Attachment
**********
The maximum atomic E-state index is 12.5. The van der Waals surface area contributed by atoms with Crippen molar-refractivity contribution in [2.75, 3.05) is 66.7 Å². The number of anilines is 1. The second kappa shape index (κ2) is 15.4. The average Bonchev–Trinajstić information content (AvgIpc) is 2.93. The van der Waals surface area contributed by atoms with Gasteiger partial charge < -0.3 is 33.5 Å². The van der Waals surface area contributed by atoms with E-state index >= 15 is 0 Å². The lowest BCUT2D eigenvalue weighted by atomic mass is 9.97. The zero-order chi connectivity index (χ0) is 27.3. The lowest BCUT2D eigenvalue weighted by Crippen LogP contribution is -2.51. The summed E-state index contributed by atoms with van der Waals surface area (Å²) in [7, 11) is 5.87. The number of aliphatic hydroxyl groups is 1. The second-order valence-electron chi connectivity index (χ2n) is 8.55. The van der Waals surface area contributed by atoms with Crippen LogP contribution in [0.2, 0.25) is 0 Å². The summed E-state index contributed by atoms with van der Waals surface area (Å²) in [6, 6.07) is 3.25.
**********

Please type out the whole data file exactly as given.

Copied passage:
The maximum atomic E-state index is 12.5. The van der Waals surface area contributed by atoms with Crippen molar-refractivity contribution in [2.75, 3.05) is 66.7 Å². The number of anilines is 1. The second kappa shape index (κ2) is 15.4. The average Bonchev–Trinajstić information content (AvgIpc) is 2.93. The van der Waals surface area contributed by atoms with Gasteiger partial charge < -0.3 is 33.5 Å². The van der Waals surface area contributed by atoms with E-state index >= 15 is 0 Å². The lowest BCUT2D eigenvalue weighted by atomic mass is 9.97. The zero-order chi connectivity index (χ0) is 27.3. The lowest BCUT2D eigenvalue weighted by Crippen LogP contribution is -2.51. The summed E-state index contributed by atoms with van der Waals surface area (Å²) in [7, 11) is 5.87. The number of aliphatic hydroxyl groups is 1. The second-order valence-electron chi connectivity index (χ2n) is 8.55. The van der Waals surface area contributed by atoms with Crippen LogP contribution in [0.2, 0.25) is 0 Å². The summed E-state index contributed by atoms with van der Waals surface area (Å²) in [6, 6.07) is 3.25.